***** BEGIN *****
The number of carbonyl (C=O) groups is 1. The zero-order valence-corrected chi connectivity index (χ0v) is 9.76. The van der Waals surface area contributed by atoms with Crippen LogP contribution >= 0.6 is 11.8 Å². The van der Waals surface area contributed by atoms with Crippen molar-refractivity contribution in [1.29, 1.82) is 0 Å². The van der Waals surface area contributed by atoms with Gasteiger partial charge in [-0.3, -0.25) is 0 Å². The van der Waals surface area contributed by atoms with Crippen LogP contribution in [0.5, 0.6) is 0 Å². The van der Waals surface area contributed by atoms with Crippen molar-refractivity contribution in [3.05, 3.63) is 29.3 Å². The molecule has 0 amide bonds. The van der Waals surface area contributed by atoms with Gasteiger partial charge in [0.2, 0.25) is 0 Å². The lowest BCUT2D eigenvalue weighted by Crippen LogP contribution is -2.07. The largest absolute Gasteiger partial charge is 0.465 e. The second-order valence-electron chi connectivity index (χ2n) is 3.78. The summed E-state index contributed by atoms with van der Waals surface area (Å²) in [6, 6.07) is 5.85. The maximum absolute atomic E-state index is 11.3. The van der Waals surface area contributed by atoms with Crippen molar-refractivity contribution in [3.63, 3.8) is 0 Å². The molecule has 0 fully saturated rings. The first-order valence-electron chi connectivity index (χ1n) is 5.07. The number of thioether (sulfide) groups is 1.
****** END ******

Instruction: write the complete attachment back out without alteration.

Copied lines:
The number of carbonyl (C=O) groups is 1. The zero-order valence-corrected chi connectivity index (χ0v) is 9.76. The van der Waals surface area contributed by atoms with Crippen LogP contribution >= 0.6 is 11.8 Å². The van der Waals surface area contributed by atoms with Crippen molar-refractivity contribution in [1.29, 1.82) is 0 Å². The van der Waals surface area contributed by atoms with Gasteiger partial charge in [-0.3, -0.25) is 0 Å². The van der Waals surface area contributed by atoms with Crippen LogP contribution in [0.5, 0.6) is 0 Å². The van der Waals surface area contributed by atoms with Crippen molar-refractivity contribution in [3.05, 3.63) is 29.3 Å². The molecule has 0 amide bonds. The van der Waals surface area contributed by atoms with Gasteiger partial charge in [0.2, 0.25) is 0 Å². The lowest BCUT2D eigenvalue weighted by Crippen LogP contribution is -2.07. The largest absolute Gasteiger partial charge is 0.465 e. The second-order valence-electron chi connectivity index (χ2n) is 3.78. The summed E-state index contributed by atoms with van der Waals surface area (Å²) in [6, 6.07) is 5.85. The maximum absolute atomic E-state index is 11.3. The van der Waals surface area contributed by atoms with Crippen molar-refractivity contribution in [3.63, 3.8) is 0 Å². The molecule has 0 fully saturated rings. The first-order valence-electron chi connectivity index (χ1n) is 5.07. The number of thioether (sulfide) groups is 1.